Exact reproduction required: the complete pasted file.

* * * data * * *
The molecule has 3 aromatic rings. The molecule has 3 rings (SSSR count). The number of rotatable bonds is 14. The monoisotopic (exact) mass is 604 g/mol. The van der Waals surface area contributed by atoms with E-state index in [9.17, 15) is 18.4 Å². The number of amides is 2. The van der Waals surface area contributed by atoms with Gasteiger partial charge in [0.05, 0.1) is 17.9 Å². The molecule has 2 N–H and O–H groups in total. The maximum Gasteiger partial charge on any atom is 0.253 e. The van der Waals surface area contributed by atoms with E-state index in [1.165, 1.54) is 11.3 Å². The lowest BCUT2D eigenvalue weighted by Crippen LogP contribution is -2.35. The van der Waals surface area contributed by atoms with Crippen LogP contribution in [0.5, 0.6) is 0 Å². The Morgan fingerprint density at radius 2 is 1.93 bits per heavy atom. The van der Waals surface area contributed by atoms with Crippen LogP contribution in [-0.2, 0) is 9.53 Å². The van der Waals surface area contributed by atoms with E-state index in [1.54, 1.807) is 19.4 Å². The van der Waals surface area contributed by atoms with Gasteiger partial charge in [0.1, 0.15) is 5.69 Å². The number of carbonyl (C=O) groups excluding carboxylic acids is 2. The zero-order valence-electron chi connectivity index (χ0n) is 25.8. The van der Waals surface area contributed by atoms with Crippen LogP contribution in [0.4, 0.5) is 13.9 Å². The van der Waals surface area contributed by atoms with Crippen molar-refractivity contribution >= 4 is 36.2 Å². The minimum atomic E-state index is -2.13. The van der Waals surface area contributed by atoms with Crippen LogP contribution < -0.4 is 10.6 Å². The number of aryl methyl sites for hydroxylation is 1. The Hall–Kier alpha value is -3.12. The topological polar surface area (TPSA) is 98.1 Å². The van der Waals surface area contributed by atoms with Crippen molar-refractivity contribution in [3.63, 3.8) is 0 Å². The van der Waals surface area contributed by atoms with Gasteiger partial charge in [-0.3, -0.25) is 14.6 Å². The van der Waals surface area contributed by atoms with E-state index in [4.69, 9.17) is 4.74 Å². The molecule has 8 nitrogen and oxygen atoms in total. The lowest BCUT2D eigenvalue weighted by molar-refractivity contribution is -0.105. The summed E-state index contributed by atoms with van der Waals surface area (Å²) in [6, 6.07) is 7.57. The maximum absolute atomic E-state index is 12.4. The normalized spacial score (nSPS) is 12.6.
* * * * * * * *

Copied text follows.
The molecule has 3 aromatic rings. The molecule has 3 rings (SSSR count). The number of rotatable bonds is 14. The monoisotopic (exact) mass is 604 g/mol. The van der Waals surface area contributed by atoms with E-state index in [9.17, 15) is 18.4 Å². The number of amides is 2. The van der Waals surface area contributed by atoms with Gasteiger partial charge in [0.05, 0.1) is 17.9 Å². The molecule has 2 N–H and O–H groups in total. The maximum Gasteiger partial charge on any atom is 0.253 e. The van der Waals surface area contributed by atoms with E-state index in [1.165, 1.54) is 11.3 Å². The lowest BCUT2D eigenvalue weighted by Crippen LogP contribution is -2.35. The van der Waals surface area contributed by atoms with Crippen LogP contribution in [0.5, 0.6) is 0 Å². The Morgan fingerprint density at radius 2 is 1.93 bits per heavy atom. The van der Waals surface area contributed by atoms with Crippen LogP contribution in [-0.2, 0) is 9.53 Å². The van der Waals surface area contributed by atoms with E-state index in [1.54, 1.807) is 19.4 Å². The van der Waals surface area contributed by atoms with Gasteiger partial charge in [0.1, 0.15) is 5.69 Å². The number of carbonyl (C=O) groups excluding carboxylic acids is 2. The zero-order valence-electron chi connectivity index (χ0n) is 25.8. The van der Waals surface area contributed by atoms with Crippen LogP contribution in [0.4, 0.5) is 13.9 Å². The van der Waals surface area contributed by atoms with Crippen molar-refractivity contribution >= 4 is 36.2 Å². The minimum atomic E-state index is -2.13. The van der Waals surface area contributed by atoms with Crippen LogP contribution < -0.4 is 10.6 Å². The number of aryl methyl sites for hydroxylation is 1. The Hall–Kier alpha value is -3.12. The topological polar surface area (TPSA) is 98.1 Å². The van der Waals surface area contributed by atoms with Crippen molar-refractivity contribution in [3.63, 3.8) is 0 Å². The van der Waals surface area contributed by atoms with Gasteiger partial charge in [-0.3, -0.25) is 14.6 Å². The van der Waals surface area contributed by atoms with E-state index in [4.69, 9.17) is 4.74 Å². The molecule has 8 nitrogen and oxygen atoms in total. The lowest BCUT2D eigenvalue weighted by molar-refractivity contribution is -0.105. The summed E-state index contributed by atoms with van der Waals surface area (Å²) in [6, 6.07) is 7.57. The maximum absolute atomic E-state index is 12.4. The normalized spacial score (nSPS) is 12.6.